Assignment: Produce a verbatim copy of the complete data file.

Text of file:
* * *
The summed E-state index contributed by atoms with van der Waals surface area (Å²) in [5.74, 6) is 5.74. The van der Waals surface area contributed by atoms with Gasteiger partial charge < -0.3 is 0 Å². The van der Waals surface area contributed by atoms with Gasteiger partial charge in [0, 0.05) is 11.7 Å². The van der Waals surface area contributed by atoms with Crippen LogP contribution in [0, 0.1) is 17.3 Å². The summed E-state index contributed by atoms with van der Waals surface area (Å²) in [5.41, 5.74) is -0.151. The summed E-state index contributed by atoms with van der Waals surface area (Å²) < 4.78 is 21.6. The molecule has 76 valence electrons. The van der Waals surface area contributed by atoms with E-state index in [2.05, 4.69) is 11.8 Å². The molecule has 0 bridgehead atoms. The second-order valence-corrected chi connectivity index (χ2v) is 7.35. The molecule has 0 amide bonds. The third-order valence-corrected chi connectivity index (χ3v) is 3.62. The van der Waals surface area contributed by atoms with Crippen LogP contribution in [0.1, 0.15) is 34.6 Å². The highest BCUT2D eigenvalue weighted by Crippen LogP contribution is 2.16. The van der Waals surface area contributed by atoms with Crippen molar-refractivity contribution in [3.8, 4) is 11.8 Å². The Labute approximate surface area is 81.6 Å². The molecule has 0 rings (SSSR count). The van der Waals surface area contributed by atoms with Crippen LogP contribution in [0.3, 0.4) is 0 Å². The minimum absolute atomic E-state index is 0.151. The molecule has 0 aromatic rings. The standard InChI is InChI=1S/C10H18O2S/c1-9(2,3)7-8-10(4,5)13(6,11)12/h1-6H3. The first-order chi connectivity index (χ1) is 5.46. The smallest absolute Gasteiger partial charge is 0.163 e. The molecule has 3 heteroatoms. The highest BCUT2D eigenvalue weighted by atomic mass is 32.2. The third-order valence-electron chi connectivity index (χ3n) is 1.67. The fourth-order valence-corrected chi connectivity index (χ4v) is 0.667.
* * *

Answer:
The summed E-state index contributed by atoms with van der Waals surface area (Å²) in [5.74, 6) is 5.74. The van der Waals surface area contributed by atoms with Gasteiger partial charge < -0.3 is 0 Å². The van der Waals surface area contributed by atoms with Gasteiger partial charge in [0, 0.05) is 11.7 Å². The van der Waals surface area contributed by atoms with Crippen LogP contribution in [0, 0.1) is 17.3 Å². The summed E-state index contributed by atoms with van der Waals surface area (Å²) in [5.41, 5.74) is -0.151. The summed E-state index contributed by atoms with van der Waals surface area (Å²) < 4.78 is 21.6. The molecule has 76 valence electrons. The van der Waals surface area contributed by atoms with E-state index in [2.05, 4.69) is 11.8 Å². The molecule has 0 bridgehead atoms. The second-order valence-corrected chi connectivity index (χ2v) is 7.35. The molecule has 0 amide bonds. The third-order valence-corrected chi connectivity index (χ3v) is 3.62. The van der Waals surface area contributed by atoms with Crippen LogP contribution in [0.1, 0.15) is 34.6 Å². The highest BCUT2D eigenvalue weighted by Crippen LogP contribution is 2.16. The van der Waals surface area contributed by atoms with Crippen molar-refractivity contribution in [3.8, 4) is 11.8 Å². The Labute approximate surface area is 81.6 Å². The molecule has 0 rings (SSSR count). The van der Waals surface area contributed by atoms with Crippen LogP contribution in [0.3, 0.4) is 0 Å². The minimum absolute atomic E-state index is 0.151. The molecule has 0 aromatic rings. The standard InChI is InChI=1S/C10H18O2S/c1-9(2,3)7-8-10(4,5)13(6,11)12/h1-6H3. The first-order chi connectivity index (χ1) is 5.46. The smallest absolute Gasteiger partial charge is 0.163 e. The molecule has 3 heteroatoms. The highest BCUT2D eigenvalue weighted by atomic mass is 32.2. The third-order valence-electron chi connectivity index (χ3n) is 1.67. The fourth-order valence-corrected chi connectivity index (χ4v) is 0.667.